Welding in the 1930s – The Great Depression and 70 Years of welding innovation

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Welding has had ups and downs throughout history, but the ever-lasting innovation process prevailed in the end. The 1930s, also known as the period of the Great Depression, were especially hard for most industries.

However, during the 1930s, welding came into its own during those turbulent times. Therefore, it became a mainstay of production in the years after.

Featured image for the welding in 1930 article

Today, welding has evolved as we see increased automated production and advanced laser beam processes. But have you been wondering what welding was like in the past?

The Great Depression and Welding

The stock market crash of October 1929 sent Wall Street into a panic and wiped out millions of investors. The harsh times were ahead as consumer spending and investment dropped, causing steep industrial output and employment declines.

In the US, industrial production was -47%, wholesale prices -32%, foreign trade -70%, and the unemployment rate increased by an enormous 607%. Therefore, by 1932, one in every four workers was unemployed. In addition, more than 50,000 businesses had failed.

While the industry was on the verge of a tremendous crash, welding technology quickly advanced. Welding had to match the pace of change in the automotive and aircraft industries. 

Welding Demands in the 1930s

Manufacturers in the 1930s started producing steel body frames, and in the aircraft industry, the demand for new planes kept manufacturers busy. Thus, new equipment and joining techniques were required, so electrical arc welding emerged. As a result, several innovations were introduced. 

In 1933, Boeing 247, the first aircraft to incorporate advances such as all-metal fully semi-monocoque construction, was introduced. The innovation followed the jet plane developed by Frank Whittle in 1937 and Igor Sikorsky’s helicopter in 1939.

By the end of the decade, Europe went to war, and the manufacturers had to be ready.

welding in the 1930s

In addition, the US industry was shifting its output to military production, as many were concerned about the scale of the bursting war. So by the end of the decade, planes, trains, and automobiles were primarily built. So the industry has seen the increased popularity of welding.

Welding Trends in the 30s – Aircraft manufacturing

Aircraft manufacturers widely used electric arc welding in the 1930s. However, one of them that really stood out was Boeing. The manufacturer was welding landing gear, spar fittings, engine mounts, and small fittings.

So, despite the high unemployment rate, skilled welders were in hot demand.

Electric welding was called for on the vast twin-motored Boeing bombers at that period. In addition, the welding department is getting ready for work on the new Boeing transport.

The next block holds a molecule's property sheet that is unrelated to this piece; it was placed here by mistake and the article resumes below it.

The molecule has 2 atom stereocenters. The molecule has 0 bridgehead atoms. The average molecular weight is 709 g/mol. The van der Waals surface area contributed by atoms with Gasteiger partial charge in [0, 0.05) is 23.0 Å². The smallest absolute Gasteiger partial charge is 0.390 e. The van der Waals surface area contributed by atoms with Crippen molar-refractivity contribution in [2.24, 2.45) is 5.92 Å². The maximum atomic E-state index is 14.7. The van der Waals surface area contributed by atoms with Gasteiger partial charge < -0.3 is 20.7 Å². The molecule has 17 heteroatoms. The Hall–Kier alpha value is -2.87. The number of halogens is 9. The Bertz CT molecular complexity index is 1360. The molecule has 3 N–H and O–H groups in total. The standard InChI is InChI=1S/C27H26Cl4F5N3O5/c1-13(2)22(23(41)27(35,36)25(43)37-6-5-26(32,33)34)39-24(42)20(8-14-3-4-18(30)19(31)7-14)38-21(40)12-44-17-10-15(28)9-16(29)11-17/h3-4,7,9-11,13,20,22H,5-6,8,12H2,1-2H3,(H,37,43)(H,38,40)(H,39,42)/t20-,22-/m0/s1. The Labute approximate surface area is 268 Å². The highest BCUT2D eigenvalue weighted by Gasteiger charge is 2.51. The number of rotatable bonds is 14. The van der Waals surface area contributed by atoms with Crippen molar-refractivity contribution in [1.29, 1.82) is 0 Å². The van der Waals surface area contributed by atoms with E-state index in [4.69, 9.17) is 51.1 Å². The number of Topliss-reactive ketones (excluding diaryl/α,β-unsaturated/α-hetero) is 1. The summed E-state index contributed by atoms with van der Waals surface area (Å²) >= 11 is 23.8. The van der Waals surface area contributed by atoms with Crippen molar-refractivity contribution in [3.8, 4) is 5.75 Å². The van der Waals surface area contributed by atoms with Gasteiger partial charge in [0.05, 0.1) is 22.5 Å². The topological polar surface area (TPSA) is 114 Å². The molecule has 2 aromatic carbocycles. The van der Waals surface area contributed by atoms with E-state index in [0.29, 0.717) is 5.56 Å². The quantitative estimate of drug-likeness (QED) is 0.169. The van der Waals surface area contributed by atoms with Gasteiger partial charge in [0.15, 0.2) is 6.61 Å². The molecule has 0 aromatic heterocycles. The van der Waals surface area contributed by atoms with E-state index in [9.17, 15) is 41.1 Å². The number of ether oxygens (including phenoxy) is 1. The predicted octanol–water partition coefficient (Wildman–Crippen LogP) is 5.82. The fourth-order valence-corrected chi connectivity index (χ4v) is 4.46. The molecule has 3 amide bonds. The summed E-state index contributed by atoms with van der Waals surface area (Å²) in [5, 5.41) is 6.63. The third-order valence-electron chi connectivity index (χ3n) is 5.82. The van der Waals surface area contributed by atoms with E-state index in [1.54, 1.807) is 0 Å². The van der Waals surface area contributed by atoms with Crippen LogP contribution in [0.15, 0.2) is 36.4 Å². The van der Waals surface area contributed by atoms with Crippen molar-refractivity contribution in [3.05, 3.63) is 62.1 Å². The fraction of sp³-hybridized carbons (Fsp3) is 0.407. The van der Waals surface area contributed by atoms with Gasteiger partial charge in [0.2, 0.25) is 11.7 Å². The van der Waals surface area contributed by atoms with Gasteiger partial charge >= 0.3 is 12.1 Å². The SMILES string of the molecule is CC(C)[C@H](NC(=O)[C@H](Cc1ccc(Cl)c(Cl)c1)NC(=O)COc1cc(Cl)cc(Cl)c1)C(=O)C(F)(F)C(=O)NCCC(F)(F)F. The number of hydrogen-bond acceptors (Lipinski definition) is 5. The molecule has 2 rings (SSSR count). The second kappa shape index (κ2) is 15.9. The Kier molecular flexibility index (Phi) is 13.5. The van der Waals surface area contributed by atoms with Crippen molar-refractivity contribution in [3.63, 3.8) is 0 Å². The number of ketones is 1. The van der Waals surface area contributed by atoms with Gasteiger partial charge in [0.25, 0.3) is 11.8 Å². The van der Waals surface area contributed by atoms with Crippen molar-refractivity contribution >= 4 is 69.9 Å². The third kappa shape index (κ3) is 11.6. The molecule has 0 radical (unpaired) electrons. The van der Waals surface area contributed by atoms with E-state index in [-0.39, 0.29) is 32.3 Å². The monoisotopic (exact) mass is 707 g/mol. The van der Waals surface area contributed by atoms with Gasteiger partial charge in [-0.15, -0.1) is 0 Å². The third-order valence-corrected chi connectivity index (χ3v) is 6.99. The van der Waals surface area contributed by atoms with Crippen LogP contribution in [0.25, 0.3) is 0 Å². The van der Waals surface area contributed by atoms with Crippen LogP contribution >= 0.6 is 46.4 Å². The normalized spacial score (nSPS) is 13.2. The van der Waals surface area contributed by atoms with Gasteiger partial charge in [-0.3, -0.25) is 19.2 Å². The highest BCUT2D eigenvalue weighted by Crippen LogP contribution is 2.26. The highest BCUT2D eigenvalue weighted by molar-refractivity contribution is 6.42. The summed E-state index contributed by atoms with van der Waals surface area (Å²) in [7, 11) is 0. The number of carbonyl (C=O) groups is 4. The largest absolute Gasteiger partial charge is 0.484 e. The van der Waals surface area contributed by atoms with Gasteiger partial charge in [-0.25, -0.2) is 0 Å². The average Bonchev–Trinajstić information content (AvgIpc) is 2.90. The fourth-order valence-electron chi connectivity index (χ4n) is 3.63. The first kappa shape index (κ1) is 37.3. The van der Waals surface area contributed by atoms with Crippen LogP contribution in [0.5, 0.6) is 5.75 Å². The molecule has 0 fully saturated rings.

aircraft welding in 1930s

More welders were employed to place an order for a fleet of new-type, high-speed, all-metal monoplanes for United Air Lines.

Railroad Manufacturing in the 1930s

When it came to railroad manufacturing in the 30s, the main goal was to reduce the weight of the railcars. So, some engineers experimented with stainless steel hollow girders for the cars.

However, with standard welding, low temperature separated chromium in the welds. Therefore, stainless steel lost advantages, eventually leading to corrosion.

railroad welding in the 1930s

Engineers noticed drawbacks, so they developed a spot welding process at extremely high temperatures, also known as shot welding. When high temperatures were introduced, metals solidified before chromium separation occurred, so the welds were well protected from corrosion.

Automotive Manufacturing in the 1930s

In the 1930s, automotive manufacturers tried to abandon bolt and rivet construction, especially in body assembly. So, welding was a logical choice.

Therefore, much more welding, both electric and oxy-acetylene, is used in the body than in the chassis of a motor car. Since manufacturers had vide variety of processes to choose from, their choice largely depended on the number of units manufactured.

automotive welding in the 1930s

For example, manufacturers such as Seaman Body Corp made bodies for Nash Motors. At the time, the company used arc, gas, spot, flash, and gun welding. One of the newest technologies was gun welding.

The chief differences are in the shape and location of the electrodes and closing motion. Seaman used these gun welders primarily for tack welding, followed by machine spot welding.

Shipbuilding in the 1930s